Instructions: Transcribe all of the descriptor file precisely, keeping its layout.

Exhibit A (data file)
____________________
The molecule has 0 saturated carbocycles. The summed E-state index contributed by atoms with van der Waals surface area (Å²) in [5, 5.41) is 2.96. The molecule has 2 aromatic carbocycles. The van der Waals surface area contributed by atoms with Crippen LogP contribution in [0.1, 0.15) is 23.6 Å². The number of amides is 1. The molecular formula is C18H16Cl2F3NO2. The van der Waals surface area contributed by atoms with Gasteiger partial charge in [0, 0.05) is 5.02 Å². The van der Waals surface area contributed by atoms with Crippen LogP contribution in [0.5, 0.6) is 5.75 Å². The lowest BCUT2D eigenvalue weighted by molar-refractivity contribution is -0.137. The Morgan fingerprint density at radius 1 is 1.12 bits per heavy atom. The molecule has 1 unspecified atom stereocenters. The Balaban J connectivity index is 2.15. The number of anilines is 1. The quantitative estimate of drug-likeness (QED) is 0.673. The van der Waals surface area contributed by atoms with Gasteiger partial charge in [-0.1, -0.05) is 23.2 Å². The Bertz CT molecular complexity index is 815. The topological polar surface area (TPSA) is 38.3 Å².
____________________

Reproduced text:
The molecule has 0 saturated carbocycles. The summed E-state index contributed by atoms with van der Waals surface area (Å²) in [5, 5.41) is 2.96. The molecule has 2 aromatic carbocycles. The van der Waals surface area contributed by atoms with Crippen LogP contribution in [0.1, 0.15) is 23.6 Å². The number of amides is 1. The molecular formula is C18H16Cl2F3NO2. The van der Waals surface area contributed by atoms with Gasteiger partial charge in [0, 0.05) is 5.02 Å². The van der Waals surface area contributed by atoms with Crippen LogP contribution in [0.5, 0.6) is 5.75 Å². The lowest BCUT2D eigenvalue weighted by molar-refractivity contribution is -0.137. The Morgan fingerprint density at radius 1 is 1.12 bits per heavy atom. The molecule has 1 unspecified atom stereocenters. The Balaban J connectivity index is 2.15. The number of anilines is 1. The quantitative estimate of drug-likeness (QED) is 0.673. The van der Waals surface area contributed by atoms with Gasteiger partial charge in [-0.1, -0.05) is 23.2 Å². The Bertz CT molecular complexity index is 815. The topological polar surface area (TPSA) is 38.3 Å².